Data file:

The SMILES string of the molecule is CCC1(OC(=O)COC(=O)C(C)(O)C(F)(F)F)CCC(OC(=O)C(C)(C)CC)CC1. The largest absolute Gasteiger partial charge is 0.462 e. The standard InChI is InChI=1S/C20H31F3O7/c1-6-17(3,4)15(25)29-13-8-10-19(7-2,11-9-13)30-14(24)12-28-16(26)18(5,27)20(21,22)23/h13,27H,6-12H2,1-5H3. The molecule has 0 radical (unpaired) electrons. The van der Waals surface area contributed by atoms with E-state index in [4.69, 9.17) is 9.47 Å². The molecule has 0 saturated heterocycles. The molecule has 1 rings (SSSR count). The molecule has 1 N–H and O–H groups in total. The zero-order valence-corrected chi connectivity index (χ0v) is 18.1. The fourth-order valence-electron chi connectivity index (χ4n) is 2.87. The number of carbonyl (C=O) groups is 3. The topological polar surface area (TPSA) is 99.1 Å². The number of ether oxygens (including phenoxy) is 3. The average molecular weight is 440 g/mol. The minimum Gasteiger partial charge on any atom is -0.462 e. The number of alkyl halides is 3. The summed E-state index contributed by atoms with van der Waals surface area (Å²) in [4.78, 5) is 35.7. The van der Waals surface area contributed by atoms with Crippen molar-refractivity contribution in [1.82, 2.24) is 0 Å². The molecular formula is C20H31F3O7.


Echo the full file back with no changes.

The SMILES string of the molecule is CCC1(OC(=O)COC(=O)C(C)(O)C(F)(F)F)CCC(OC(=O)C(C)(C)CC)CC1. The largest absolute Gasteiger partial charge is 0.462 e. The standard InChI is InChI=1S/C20H31F3O7/c1-6-17(3,4)15(25)29-13-8-10-19(7-2,11-9-13)30-14(24)12-28-16(26)18(5,27)20(21,22)23/h13,27H,6-12H2,1-5H3. The molecule has 0 radical (unpaired) electrons. The van der Waals surface area contributed by atoms with E-state index in [4.69, 9.17) is 9.47 Å². The molecule has 0 saturated heterocycles. The molecule has 1 rings (SSSR count). The molecule has 1 N–H and O–H groups in total. The zero-order valence-corrected chi connectivity index (χ0v) is 18.1. The fourth-order valence-electron chi connectivity index (χ4n) is 2.87. The number of carbonyl (C=O) groups is 3. The topological polar surface area (TPSA) is 99.1 Å². The number of ether oxygens (including phenoxy) is 3. The average molecular weight is 440 g/mol. The minimum Gasteiger partial charge on any atom is -0.462 e. The number of alkyl halides is 3. The summed E-state index contributed by atoms with van der Waals surface area (Å²) in [4.78, 5) is 35.7. The van der Waals surface area contributed by atoms with Crippen molar-refractivity contribution in [1.82, 2.24) is 0 Å². The molecular formula is C20H31F3O7.